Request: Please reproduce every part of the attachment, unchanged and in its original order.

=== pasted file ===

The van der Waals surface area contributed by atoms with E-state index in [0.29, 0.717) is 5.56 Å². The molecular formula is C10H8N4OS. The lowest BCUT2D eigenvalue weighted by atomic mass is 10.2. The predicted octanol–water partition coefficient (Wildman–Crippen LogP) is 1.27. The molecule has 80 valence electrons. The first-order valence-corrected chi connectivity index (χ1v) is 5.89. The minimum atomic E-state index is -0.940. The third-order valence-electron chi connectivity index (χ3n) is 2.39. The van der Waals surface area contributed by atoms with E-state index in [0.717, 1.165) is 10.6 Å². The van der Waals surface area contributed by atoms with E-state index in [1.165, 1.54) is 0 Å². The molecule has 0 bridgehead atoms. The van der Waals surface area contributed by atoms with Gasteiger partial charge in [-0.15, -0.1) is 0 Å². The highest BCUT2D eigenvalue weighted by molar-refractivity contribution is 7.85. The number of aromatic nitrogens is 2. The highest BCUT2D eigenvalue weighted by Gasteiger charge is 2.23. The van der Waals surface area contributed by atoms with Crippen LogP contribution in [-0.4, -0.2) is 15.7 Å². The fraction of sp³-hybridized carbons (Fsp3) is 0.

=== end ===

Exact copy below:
The van der Waals surface area contributed by atoms with E-state index in [0.29, 0.717) is 5.56 Å². The molecular formula is C10H8N4OS. The lowest BCUT2D eigenvalue weighted by atomic mass is 10.2. The predicted octanol–water partition coefficient (Wildman–Crippen LogP) is 1.27. The molecule has 80 valence electrons. The first-order valence-corrected chi connectivity index (χ1v) is 5.89. The minimum atomic E-state index is -0.940. The third-order valence-electron chi connectivity index (χ3n) is 2.39. The van der Waals surface area contributed by atoms with E-state index in [0.717, 1.165) is 10.6 Å². The van der Waals surface area contributed by atoms with E-state index in [1.165, 1.54) is 0 Å². The molecule has 0 bridgehead atoms. The van der Waals surface area contributed by atoms with Gasteiger partial charge in [-0.15, -0.1) is 0 Å². The highest BCUT2D eigenvalue weighted by molar-refractivity contribution is 7.85. The number of aromatic nitrogens is 2. The highest BCUT2D eigenvalue weighted by Gasteiger charge is 2.23. The van der Waals surface area contributed by atoms with Crippen LogP contribution in [-0.4, -0.2) is 15.7 Å². The fraction of sp³-hybridized carbons (Fsp3) is 0.